Strange. I’m trying to rationalize the math you give with the results I’ve seen. I admit that all evidence is purely anecdotal, but this last year the pool was warmer than the years past. I do not believe that we had abnormally warmer or sunnier temps.

What sort of solar panel are you talking about? Size, type etc? How did you integrate it into your setup?
 

wogster

In The Industry
Apr 30, 2018
157
Toronto, Ontario, Canada
The biggest problem with a coil, is that by the time water gets half way through the coil, it's already gained most of it's heat. You would be better with a header and footer made up of 2 x 1/2 inch Tees, and then run 1/2 inch parallel pipes between the two. A good idea would be a shinny aluminum plate that is shaped like a series of W's with the pipes in the bottom of the V, so sunlight touches 3 sides of the pipe instead of 1 side.

I think most panels skip the pipes, and simply shape it to allow water to flow along channels in the pipe. What temperature in and out are good for, is determining whether you should be feeding water through the panel at all. For example in temperate out is > temperature in, feed water through the collector; if temperature out < temperature in, bypass the heater.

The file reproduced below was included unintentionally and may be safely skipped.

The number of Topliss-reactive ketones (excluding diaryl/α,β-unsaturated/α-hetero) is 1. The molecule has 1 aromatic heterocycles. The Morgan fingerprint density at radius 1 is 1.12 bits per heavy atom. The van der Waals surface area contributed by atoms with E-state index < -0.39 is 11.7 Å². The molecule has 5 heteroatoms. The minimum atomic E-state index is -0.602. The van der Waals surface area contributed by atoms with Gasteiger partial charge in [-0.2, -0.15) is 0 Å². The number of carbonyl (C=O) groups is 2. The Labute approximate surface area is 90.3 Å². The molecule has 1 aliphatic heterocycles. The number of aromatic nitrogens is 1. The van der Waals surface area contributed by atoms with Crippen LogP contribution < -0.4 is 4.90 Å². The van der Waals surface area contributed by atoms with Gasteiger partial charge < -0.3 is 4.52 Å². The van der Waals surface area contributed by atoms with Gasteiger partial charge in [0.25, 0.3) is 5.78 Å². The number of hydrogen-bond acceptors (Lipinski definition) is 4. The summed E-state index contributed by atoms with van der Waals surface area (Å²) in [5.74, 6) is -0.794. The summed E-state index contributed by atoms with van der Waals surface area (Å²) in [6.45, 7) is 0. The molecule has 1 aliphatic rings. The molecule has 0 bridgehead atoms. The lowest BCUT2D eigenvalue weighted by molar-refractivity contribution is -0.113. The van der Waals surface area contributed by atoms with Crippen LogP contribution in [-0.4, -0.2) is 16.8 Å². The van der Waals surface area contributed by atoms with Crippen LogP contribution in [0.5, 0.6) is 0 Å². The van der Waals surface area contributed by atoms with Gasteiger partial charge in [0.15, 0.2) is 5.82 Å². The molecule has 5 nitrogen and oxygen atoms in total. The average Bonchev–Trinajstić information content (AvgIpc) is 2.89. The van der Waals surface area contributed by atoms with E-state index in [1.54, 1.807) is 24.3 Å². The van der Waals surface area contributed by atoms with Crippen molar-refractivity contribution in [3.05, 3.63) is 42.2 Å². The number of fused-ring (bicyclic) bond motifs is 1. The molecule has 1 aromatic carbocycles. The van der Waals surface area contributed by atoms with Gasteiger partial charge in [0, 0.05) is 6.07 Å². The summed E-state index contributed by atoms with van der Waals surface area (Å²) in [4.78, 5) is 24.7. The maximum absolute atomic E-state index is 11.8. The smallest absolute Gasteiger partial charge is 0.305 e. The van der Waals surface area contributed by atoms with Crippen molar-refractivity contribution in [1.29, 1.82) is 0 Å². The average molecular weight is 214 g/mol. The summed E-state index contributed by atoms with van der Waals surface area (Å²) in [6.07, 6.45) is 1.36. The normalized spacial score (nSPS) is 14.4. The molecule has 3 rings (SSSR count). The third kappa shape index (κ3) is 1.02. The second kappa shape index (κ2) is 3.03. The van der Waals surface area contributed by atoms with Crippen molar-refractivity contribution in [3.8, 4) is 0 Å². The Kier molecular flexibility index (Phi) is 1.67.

mas985

TFP Expert
LifeTime Supporter
May 3, 2007
13,579
Pleasanton, CA
Strange. I’m trying to rationalize the math you give with the results I’ve seen. I admit that all evidence is purely anecdotal, but this last year the pool was warmer than the years past. I do not believe that we had abnormally warmer or sunnier temps.
It is difficult to compare one year to the next because there are so many factors that go into pool temperature that could have changed.

1) Solar cover usage
2) Air temperature
3) Dew point temperature
4) Wind speed
5) Cloud cover

But the physics is sound. You can't add more heat than what is available from the sun. However, heat loss is a big variable and dependent on the above factors which can change quite a bit from year to year.
 

jimmythegreek

TFP Expert
Bronze Supporter
In The Industry
Aug 10, 2017
2,607
Morris Cnty NJ
This was a warmer summer as I saw many pools above average here in NJ. I'm talking about simple solar pool panels meant for this job. The only cost is materials if you can DIY. You are already running your pump so that electric cost is a wash. Many brands out there like vortex and technosolis etc. You simply add a 3way valve and a check valve and a supply up and return down tied into your existing plumbing. I do pool work but never did solar in any form before this. Was super easy best 1800 I've spent on the pool. I had hot tub like water in the mid to upper 90s for weeks this summer was too hot for me but not for wife and kids they loved it